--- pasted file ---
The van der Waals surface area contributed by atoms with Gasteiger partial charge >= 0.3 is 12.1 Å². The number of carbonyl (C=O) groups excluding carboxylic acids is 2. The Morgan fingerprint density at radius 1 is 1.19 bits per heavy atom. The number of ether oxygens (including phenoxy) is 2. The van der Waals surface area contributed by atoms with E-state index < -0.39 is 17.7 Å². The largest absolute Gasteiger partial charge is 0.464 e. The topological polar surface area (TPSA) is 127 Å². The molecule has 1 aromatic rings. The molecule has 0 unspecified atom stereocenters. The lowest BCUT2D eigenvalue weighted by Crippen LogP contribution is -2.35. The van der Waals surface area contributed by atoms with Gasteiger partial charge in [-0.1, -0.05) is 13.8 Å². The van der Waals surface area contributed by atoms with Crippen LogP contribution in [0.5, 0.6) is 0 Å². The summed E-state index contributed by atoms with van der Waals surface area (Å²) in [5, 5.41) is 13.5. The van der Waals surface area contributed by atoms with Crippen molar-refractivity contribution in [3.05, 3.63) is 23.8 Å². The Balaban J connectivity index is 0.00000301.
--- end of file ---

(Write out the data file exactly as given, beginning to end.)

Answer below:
The van der Waals surface area contributed by atoms with Gasteiger partial charge >= 0.3 is 12.1 Å². The number of carbonyl (C=O) groups excluding carboxylic acids is 2. The Morgan fingerprint density at radius 1 is 1.19 bits per heavy atom. The number of ether oxygens (including phenoxy) is 2. The van der Waals surface area contributed by atoms with E-state index < -0.39 is 17.7 Å². The largest absolute Gasteiger partial charge is 0.464 e. The topological polar surface area (TPSA) is 127 Å². The molecule has 1 aromatic rings. The molecule has 0 unspecified atom stereocenters. The lowest BCUT2D eigenvalue weighted by Crippen LogP contribution is -2.35. The van der Waals surface area contributed by atoms with Gasteiger partial charge in [-0.1, -0.05) is 13.8 Å². The van der Waals surface area contributed by atoms with Crippen LogP contribution in [0.5, 0.6) is 0 Å². The summed E-state index contributed by atoms with van der Waals surface area (Å²) in [5, 5.41) is 13.5. The van der Waals surface area contributed by atoms with Crippen molar-refractivity contribution in [3.05, 3.63) is 23.8 Å². The Balaban J connectivity index is 0.00000301.